““It is both a dignity and / a difficulty / to live between these / names, / perceiving politics / in the syntax of / the state. / And at the end of the day, / the reality is / that whether we / change / or whether we stay / the same / these questions will / remain. / Who are we / to be / with one / another? / and / How are we / to be / with one / another? / and / What to do / with all those memories / of all of those funerals? / and / What about those present / whose past was blasted / far beyond their / future? / I wake. / You wake. / She wakes. / He wakes. / They wake. / We Wake / and take / this troubled beauty forward.”
The Northern of Ireland
Pádraig Ó Tuama
I recently listened to this interview with Pádraig and Krista Tippett on the podcast “On Being”
It was so beautiful. Here’s a man facing so much political disagreement, religious disagreement, philosophical disagreement, spiritual disagreement- even sexual identity disagreement and yet he still flies the flag for peace and harmony.
Another one of his quotes from the same podcast:
“And often, our public discourse, whatever the issue that’s dividing us, it needs a wise framing. It needs careful questioning. And it needs a way within which we can speak about these things, recognizing that words have impact. And often, if people use unwise words, they return to their intention. “Well, I didn’t mean that. I didn’t mean that.” Without paying attention to impact”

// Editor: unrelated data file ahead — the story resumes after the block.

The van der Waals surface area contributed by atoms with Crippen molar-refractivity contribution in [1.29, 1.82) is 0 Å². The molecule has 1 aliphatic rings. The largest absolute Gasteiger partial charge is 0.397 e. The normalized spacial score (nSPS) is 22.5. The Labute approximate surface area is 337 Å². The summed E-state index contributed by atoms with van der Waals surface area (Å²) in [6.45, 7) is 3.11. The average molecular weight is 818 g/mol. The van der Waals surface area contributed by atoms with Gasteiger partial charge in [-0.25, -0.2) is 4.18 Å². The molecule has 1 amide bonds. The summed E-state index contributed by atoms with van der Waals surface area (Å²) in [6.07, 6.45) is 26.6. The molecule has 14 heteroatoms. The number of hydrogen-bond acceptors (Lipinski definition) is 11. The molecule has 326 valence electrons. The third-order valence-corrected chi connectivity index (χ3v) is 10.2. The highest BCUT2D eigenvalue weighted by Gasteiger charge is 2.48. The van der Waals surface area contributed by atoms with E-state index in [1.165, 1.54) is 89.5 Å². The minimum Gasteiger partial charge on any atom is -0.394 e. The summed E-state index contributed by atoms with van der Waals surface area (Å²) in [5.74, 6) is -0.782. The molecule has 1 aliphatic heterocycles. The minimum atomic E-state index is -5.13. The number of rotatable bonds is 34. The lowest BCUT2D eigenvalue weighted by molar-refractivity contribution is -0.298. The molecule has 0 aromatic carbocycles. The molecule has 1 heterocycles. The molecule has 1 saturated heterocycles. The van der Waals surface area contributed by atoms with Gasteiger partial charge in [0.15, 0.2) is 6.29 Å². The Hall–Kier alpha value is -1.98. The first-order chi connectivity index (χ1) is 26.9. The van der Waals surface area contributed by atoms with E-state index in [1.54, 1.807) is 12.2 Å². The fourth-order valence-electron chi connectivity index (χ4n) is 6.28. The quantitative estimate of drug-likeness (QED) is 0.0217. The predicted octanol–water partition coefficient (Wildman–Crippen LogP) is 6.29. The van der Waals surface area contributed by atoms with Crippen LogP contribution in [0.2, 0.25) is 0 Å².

It’s a wonderful thing to be able to agree to disagree. After all what looks like patriotism to some looks like war fare to others. What looks likes dissent to some looks like liberation to others.
There ARE decisions being made about the lives of people BY PEOPLE who surely would not make the same choices for their loved ones. Trixie – the situation needs to change. Your flag represents your country first and foremost. The choices that your family have made were choices made under a variety of government policies. They may not have had to die if countries were not at war with each other in the first place. They may have lived longer lives if people had taken the time to choose peace and agree to disagree.